We are witnesses to a flood of responsive websites and templates. All the promises that, if your site uses them, it will look great on all screen sizes and all mobile devices based on iOS (iPad, iPhone, and iPod) and Android (Samsung Galaxy, Google Nexus, etc.). But how actually you can test this. Should you go to your favorite electronic store and buy all those devices?

Well, you can, and this is probably the most reliable way to test your site on all those devices that are popular today. However, new devices with new OS versions are announced almost every day. So, buying all those devices is simply not possible (or too expensive). Therefore, we must find an alternative way to test our site, ideally on our desktop computer.

First things first... Check what your visitors use mostly

mobile stats on analyticsFree Google Analytics tool (everybody probably already know about this service) is the easiest way to check what devices your visitors use while visiting your site. If you are already using Google Analytics, sign in, and check your site. Under Standard Reports < Audience tab, you'll notice the Mobile link. Under Overview, you can check how many visitors are accessing your site with mobile devices (and how many are not). This information will give you a better idea of how many of your visitors are on mobiles and how many potential customers you're losing if you don't optimize your site for mobile devices. Under Devices link, Analytics will give you the list of all devices that are used while accessing your site. This is very important information because you would wish to test your site on devices that the majority of your visitors are using. It's probably not crucial to optimize the site for a device that's used by 1 visitor only.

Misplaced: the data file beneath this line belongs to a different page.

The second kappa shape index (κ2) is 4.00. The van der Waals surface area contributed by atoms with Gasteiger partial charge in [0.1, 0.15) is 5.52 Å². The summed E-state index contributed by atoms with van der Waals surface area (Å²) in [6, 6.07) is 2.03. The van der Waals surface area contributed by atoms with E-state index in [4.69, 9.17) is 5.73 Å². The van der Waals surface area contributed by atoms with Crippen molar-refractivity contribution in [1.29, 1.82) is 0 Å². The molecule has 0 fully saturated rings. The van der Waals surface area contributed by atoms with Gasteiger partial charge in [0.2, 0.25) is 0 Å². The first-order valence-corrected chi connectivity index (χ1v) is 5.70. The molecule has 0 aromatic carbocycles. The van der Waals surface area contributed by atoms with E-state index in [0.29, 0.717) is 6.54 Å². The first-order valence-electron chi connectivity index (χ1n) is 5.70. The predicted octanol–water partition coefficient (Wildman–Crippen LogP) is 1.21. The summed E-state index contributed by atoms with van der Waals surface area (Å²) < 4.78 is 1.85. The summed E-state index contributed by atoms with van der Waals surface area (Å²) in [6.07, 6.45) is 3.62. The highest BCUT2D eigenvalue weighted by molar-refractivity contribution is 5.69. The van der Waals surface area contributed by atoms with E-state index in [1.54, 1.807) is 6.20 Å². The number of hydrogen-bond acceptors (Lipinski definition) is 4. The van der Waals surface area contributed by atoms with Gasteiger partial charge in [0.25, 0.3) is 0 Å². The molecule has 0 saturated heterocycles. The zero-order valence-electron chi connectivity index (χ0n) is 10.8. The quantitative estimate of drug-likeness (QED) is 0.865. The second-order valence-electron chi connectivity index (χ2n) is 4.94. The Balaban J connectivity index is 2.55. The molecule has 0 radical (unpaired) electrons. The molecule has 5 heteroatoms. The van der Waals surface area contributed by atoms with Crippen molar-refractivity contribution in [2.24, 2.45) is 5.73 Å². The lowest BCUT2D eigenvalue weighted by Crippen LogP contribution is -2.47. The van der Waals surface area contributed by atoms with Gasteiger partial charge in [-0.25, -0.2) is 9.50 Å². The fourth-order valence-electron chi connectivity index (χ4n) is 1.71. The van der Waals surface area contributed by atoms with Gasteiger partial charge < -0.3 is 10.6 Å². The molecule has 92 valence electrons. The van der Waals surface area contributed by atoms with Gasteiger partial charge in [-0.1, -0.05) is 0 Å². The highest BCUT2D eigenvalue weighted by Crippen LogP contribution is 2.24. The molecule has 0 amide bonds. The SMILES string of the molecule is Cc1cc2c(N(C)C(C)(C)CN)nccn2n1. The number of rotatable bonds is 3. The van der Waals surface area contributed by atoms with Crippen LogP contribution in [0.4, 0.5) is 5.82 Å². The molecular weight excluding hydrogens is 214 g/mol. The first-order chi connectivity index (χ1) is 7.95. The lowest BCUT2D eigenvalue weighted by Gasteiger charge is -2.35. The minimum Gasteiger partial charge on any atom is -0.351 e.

The list of the widely used devices is probably expected. The majority of users are on iOS (iPad and iPhone) and on Android (Samsung Galaxy, Google Nexus...). This situation could be changed in the future when new devices hit the markets. So, make sure you keep yourself updated regarding this matter.

Testing site on iOS without iPhone or iPad

ios simulatorThis part will probably cause a headache for all Windows and Linux users. To test iOS on the official iOS Simulator developed by Apple, you would need a Mac, actually Mac OS X (Mac's operating system). I said actually because it's possible to run Mac OS X on some PC configurations or as a virtual machine on PC. However, this exceeds the scope of this blog post, so we'll assume that you already have a machine with Mac OS X running and operational.

You would need to download and install Xcode. The installation is straightforward. Xcode is an integrated development environment for apps for Mac, iPhone, and iPad. However, we need only a part of this package called the iOS Simulator. When you run Xcode, under the Xcode menu, select Open Developer Tools and click iOS Simulator. The simulator of all iOS devices (with or without Retina display) will start. Now, you have a fully functional and usable iOS device on your screen, so you can start your testing. Open Safari browser, type your site address and enjoy (or start crying). To change the iOS device, go to Hardware > Device and select an option. Apple's devices are not listed per brand (for example, iPad3), but per screen types, they are using. However, if your site works great on all offered screen sizes, you can be 100% sure that your site looks great on all Apple's mobile devices.